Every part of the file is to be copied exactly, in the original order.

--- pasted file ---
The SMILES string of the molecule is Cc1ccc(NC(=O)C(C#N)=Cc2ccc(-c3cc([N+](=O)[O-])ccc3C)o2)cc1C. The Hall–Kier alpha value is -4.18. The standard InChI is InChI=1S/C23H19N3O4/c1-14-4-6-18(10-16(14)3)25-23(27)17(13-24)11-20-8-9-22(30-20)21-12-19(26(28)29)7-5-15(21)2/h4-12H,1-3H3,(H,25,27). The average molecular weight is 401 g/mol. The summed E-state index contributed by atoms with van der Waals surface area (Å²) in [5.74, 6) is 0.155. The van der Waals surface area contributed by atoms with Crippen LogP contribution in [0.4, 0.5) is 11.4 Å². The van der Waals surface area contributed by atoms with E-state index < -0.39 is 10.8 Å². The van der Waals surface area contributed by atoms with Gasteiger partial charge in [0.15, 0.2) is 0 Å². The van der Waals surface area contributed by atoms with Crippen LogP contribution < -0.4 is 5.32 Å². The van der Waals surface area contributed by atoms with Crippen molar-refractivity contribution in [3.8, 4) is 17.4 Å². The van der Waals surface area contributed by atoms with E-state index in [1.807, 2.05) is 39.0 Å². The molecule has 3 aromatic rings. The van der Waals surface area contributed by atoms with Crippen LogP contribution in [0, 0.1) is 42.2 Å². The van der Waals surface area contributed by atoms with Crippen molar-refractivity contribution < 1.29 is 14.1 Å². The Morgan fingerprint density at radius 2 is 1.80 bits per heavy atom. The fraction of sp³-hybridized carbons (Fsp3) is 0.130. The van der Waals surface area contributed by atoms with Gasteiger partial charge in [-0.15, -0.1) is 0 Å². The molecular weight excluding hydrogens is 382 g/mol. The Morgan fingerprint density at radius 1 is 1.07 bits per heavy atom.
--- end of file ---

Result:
The SMILES string of the molecule is Cc1ccc(NC(=O)C(C#N)=Cc2ccc(-c3cc([N+](=O)[O-])ccc3C)o2)cc1C. The Hall–Kier alpha value is -4.18. The standard InChI is InChI=1S/C23H19N3O4/c1-14-4-6-18(10-16(14)3)25-23(27)17(13-24)11-20-8-9-22(30-20)21-12-19(26(28)29)7-5-15(21)2/h4-12H,1-3H3,(H,25,27). The average molecular weight is 401 g/mol. The summed E-state index contributed by atoms with van der Waals surface area (Å²) in [5.74, 6) is 0.155. The van der Waals surface area contributed by atoms with Crippen LogP contribution in [0.4, 0.5) is 11.4 Å². The van der Waals surface area contributed by atoms with E-state index < -0.39 is 10.8 Å². The van der Waals surface area contributed by atoms with Gasteiger partial charge in [0.15, 0.2) is 0 Å². The van der Waals surface area contributed by atoms with Crippen LogP contribution < -0.4 is 5.32 Å². The van der Waals surface area contributed by atoms with Crippen molar-refractivity contribution in [3.8, 4) is 17.4 Å². The van der Waals surface area contributed by atoms with E-state index in [1.807, 2.05) is 39.0 Å². The molecule has 3 aromatic rings. The van der Waals surface area contributed by atoms with Crippen LogP contribution in [0, 0.1) is 42.2 Å². The van der Waals surface area contributed by atoms with Crippen molar-refractivity contribution < 1.29 is 14.1 Å². The Morgan fingerprint density at radius 2 is 1.80 bits per heavy atom. The fraction of sp³-hybridized carbons (Fsp3) is 0.130. The van der Waals surface area contributed by atoms with Gasteiger partial charge in [-0.15, -0.1) is 0 Å². The molecular weight excluding hydrogens is 382 g/mol. The Morgan fingerprint density at radius 1 is 1.07 bits per heavy atom.